I haven’t written anything on A New Lens in about three weeks, and there are two reasons for that.
- I’m going to be a dad in October, which has me in parental prep-mode as Erin and I gear up for the best and most exciting thing to hit the internet since Kim Kardashian broke it.
- I started a new job as COO of Broth Baby, a small bone broth company based out of Oakland, CA.
Most friends who I’ve told about this looked at me with screwed up faces, their thoughts generally ranging from “who would put you in charge of a company?” (fair question) to “wait, what’s bone broth?” (read up).
The opportunity to participate and drive a company like Broth Baby feels special. Really special. And I can’t go a sentence further without expressing the gratitude I feel towards my new co-owners, Cassandra and Adam, for bringing me on board and placing their trust in me. I’ve been writing about sustainability on A New Lens for 4 short months. Broth Baby is a chance to put those beliefs and practices into action – and also to validate them from a completely different perspective as a small business.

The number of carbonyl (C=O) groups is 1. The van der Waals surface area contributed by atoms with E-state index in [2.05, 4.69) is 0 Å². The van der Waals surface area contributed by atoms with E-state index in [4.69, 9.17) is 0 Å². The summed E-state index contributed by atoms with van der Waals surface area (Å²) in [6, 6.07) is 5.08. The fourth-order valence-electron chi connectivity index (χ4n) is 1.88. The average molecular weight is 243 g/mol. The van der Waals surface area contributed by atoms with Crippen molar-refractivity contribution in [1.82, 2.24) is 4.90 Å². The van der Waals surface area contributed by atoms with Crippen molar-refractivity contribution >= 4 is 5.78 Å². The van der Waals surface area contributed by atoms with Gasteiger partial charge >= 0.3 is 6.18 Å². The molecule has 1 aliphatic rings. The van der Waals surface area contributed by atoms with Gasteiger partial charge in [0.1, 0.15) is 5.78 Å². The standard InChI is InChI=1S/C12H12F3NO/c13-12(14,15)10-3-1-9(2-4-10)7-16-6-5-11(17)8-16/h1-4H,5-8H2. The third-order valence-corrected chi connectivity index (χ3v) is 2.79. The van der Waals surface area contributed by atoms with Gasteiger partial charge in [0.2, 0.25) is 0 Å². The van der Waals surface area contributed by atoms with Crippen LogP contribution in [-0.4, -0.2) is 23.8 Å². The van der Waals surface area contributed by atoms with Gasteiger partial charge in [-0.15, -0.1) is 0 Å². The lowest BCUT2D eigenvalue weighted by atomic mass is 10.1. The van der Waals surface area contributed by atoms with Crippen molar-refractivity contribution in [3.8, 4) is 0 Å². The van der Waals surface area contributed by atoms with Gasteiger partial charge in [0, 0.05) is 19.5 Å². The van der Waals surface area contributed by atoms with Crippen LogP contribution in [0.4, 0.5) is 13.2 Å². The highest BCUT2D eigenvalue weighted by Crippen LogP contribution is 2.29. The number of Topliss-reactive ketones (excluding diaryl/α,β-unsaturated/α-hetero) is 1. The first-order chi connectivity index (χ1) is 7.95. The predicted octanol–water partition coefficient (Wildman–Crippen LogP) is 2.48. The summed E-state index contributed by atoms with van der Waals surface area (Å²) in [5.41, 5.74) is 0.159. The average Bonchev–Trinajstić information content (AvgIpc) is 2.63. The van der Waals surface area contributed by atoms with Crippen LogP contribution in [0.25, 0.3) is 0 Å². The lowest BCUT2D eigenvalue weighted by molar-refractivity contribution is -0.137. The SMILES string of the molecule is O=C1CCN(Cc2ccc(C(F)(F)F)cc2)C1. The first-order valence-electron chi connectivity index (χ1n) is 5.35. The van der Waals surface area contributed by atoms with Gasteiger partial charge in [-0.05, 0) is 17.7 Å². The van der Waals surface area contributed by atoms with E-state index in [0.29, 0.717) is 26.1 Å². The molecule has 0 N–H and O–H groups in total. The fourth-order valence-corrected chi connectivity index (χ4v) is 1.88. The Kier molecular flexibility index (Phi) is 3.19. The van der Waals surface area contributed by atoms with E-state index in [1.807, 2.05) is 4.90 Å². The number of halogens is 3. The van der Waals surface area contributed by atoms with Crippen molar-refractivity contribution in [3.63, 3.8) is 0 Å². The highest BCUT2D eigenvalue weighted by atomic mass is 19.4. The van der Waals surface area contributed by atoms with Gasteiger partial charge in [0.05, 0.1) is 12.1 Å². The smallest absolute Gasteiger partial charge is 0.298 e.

If you’re local to the Bay Area, order some and give us a try. You won’t be disappointed.
I wrote about sustainability back in January and what I thought its core definition should be. I’ve been reflecting on that definition a lot lately and will write more about how I’m applying it in a business setting in the weeks to come. For now, I’ve pasted the key points below in case you care to revisit them: